There's at least a 50% chance that Wes Perry may be elected mayor of Midland, Texas, on 11/6/07. And he has already put us on notice at his website that he and his companies own a substantial interest in downtown real estate. So if we vote him into office it's going to be hard to complain if/when he wants to use our tax dollars to add value to his property.
He allegedly sought advice from the city attorney about whether some of his past votes as a city council member would have put him in a conflict of interest situation. But there's an easy out. Here's an item the city attorney may have scrutinized before giving him the pass. It's the Texas Attorney General's 2006 Texas Conflicts of Interest Laws Made Easy (pdf). Excerpt:
11. What is the test for conflict of interest regarding real property?
State law provides a two-part test for ascertaining whether a local official has a conflict of interest regarding real property that would prevent the official from participating on that item.28 To determine whether a conflict exists that would prevent that official’s participation, one should follow the following two-step analysis
1) Step One (Substantial Interest Analysis): First, the official must determine if the official has a $2,500 or more legal or equitable interest in real property that would be affected by the local entity’s action. If the official has such an interest or a close relative of the official has such an interest,29 the official must consider the second part of the test for determining if a conflict of interest exists.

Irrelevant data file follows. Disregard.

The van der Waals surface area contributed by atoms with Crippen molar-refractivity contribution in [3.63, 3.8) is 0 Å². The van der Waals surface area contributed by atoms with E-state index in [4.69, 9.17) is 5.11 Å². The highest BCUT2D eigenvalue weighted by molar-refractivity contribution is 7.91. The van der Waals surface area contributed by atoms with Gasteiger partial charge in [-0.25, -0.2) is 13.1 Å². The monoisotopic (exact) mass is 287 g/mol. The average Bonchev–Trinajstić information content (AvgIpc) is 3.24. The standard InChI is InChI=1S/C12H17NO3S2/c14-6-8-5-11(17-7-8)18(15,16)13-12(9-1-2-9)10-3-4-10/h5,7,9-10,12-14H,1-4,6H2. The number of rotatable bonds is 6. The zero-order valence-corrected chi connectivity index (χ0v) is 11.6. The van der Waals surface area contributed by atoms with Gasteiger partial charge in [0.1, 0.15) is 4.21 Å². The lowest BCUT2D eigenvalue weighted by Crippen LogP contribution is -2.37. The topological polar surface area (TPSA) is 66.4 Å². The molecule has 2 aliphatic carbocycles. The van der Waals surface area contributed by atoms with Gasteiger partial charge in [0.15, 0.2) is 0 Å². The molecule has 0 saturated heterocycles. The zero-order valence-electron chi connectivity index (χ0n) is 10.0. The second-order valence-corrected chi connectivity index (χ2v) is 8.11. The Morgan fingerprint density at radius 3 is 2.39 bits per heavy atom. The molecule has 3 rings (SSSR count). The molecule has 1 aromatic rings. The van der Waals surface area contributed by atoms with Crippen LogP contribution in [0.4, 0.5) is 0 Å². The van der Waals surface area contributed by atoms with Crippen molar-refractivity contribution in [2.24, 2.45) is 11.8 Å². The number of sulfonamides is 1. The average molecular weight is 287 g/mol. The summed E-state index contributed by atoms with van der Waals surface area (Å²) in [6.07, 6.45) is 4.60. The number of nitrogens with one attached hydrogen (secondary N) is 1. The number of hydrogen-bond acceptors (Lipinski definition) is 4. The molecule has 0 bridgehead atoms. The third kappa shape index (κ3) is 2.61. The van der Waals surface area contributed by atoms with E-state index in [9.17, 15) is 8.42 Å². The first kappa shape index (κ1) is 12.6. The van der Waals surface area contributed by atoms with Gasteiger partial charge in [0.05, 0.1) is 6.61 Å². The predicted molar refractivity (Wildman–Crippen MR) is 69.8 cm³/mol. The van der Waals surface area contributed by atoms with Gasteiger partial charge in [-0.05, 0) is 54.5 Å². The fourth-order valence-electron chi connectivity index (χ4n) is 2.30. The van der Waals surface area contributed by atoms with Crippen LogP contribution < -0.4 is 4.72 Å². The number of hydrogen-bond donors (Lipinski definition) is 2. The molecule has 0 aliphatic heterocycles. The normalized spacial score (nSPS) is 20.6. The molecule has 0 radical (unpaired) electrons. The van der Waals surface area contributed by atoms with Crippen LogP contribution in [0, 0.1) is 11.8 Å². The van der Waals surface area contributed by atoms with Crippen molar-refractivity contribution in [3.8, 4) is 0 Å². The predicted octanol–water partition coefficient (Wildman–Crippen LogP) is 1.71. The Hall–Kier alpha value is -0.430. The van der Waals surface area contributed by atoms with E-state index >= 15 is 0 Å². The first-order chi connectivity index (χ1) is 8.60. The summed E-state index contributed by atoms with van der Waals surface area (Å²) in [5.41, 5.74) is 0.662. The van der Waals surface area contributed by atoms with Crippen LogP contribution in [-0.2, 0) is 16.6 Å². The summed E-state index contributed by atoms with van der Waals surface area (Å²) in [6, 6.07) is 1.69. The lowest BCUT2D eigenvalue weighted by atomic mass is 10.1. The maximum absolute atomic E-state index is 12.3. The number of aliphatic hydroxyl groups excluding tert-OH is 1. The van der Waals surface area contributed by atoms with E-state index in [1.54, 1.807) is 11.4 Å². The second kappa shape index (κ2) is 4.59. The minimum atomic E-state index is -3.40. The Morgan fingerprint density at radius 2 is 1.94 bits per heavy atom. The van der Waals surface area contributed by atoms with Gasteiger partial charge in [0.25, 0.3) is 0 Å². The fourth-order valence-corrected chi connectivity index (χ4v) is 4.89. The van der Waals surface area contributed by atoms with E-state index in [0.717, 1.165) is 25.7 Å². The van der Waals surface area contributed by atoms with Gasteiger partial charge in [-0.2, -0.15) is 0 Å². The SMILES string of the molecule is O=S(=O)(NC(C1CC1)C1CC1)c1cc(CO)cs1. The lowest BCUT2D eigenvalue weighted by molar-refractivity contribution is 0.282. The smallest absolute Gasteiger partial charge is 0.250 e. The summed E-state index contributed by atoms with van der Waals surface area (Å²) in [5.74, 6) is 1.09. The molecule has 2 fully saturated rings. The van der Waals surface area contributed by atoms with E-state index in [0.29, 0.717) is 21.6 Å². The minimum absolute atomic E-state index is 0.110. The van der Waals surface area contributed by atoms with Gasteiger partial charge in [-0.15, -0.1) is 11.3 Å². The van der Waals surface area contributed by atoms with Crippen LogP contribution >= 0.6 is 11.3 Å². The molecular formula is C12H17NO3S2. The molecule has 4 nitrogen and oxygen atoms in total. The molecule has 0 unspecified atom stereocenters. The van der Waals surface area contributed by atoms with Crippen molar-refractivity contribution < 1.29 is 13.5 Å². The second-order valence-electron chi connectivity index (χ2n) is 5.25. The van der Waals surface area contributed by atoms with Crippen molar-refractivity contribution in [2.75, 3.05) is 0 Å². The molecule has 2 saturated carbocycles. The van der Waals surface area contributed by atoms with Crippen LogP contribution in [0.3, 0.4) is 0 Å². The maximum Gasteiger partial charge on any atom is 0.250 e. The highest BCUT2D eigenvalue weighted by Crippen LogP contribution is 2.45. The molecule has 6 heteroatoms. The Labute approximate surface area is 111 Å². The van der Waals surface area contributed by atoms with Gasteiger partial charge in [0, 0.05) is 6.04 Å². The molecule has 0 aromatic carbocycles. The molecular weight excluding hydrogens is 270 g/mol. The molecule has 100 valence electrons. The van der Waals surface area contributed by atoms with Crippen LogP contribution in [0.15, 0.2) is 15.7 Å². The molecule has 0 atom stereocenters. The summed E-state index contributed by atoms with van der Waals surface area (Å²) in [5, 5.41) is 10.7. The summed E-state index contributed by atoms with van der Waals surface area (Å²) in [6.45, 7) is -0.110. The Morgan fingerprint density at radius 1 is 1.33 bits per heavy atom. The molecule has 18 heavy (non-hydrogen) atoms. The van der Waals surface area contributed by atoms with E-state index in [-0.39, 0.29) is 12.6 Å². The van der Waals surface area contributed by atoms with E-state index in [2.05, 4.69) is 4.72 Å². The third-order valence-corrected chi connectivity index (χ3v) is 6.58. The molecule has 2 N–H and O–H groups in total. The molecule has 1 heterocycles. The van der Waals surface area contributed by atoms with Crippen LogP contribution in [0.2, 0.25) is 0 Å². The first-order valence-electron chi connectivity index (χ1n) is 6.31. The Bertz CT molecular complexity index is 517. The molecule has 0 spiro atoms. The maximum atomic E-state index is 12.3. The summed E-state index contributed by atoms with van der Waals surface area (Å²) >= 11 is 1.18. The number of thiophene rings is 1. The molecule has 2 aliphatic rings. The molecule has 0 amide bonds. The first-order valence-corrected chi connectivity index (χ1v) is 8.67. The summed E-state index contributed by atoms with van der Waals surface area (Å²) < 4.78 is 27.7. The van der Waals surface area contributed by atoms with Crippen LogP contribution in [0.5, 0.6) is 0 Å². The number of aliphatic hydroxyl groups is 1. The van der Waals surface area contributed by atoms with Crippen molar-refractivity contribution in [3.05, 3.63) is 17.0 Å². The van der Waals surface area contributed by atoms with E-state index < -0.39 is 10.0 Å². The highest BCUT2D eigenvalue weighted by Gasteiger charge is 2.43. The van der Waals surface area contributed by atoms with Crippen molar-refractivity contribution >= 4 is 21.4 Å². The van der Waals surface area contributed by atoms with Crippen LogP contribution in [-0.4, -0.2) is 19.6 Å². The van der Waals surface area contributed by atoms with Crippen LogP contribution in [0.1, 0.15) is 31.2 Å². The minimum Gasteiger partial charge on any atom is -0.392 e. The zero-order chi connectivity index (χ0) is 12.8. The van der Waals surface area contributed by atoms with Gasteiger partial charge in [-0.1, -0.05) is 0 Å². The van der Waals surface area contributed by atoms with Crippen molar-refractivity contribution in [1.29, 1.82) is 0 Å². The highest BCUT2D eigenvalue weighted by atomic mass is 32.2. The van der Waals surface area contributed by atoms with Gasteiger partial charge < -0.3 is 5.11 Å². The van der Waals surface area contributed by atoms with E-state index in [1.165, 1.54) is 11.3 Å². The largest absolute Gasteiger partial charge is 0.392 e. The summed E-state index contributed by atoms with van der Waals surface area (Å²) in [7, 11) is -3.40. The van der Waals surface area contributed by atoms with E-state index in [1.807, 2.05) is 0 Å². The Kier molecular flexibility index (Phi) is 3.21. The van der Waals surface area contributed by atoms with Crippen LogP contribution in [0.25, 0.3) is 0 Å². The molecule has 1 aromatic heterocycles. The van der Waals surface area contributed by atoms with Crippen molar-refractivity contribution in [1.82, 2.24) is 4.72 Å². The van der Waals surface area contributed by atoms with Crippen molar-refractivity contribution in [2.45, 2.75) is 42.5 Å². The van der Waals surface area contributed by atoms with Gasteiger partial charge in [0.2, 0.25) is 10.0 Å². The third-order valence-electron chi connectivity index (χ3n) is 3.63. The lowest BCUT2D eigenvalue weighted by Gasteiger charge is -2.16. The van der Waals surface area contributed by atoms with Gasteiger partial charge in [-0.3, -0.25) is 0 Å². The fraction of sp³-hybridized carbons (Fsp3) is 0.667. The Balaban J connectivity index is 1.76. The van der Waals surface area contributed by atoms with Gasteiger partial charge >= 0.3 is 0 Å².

2) Step Two (Special Economic Effect Analysis): The official must determine whether the action that the local unit is considering would have a special economic effect on the value of the property that is distinguishable from its general effect on the public.30 If it is determined that the official has a substantial interest in the real property and it is likely that the action would have a special economic effect that is distinguishable from its effect on the general public,31 a conflict of interest would exist. If a conflict of interest exists, the official is prevented from discussing or voting on an issue involving that business entity.32
The fact that an action would affect property close to an official’s own property does not in itself establish a conflict of interest that would prevent an official from voting on that item. The official must consider whether the proposed governmental action would have a special economic effect on the value of her own property that is distinguishable from its effect on the general public.33 For example, if a zoning, variance or platting request would have a special economic effect on a city official’s own property or the real property of a close relative of the official, the official could not participate in the discussion or vote on that matter.
So here's the bumper sticker:
"It is unlikely that my action would have a special economic effect that is distinguishable from its effect on the general public."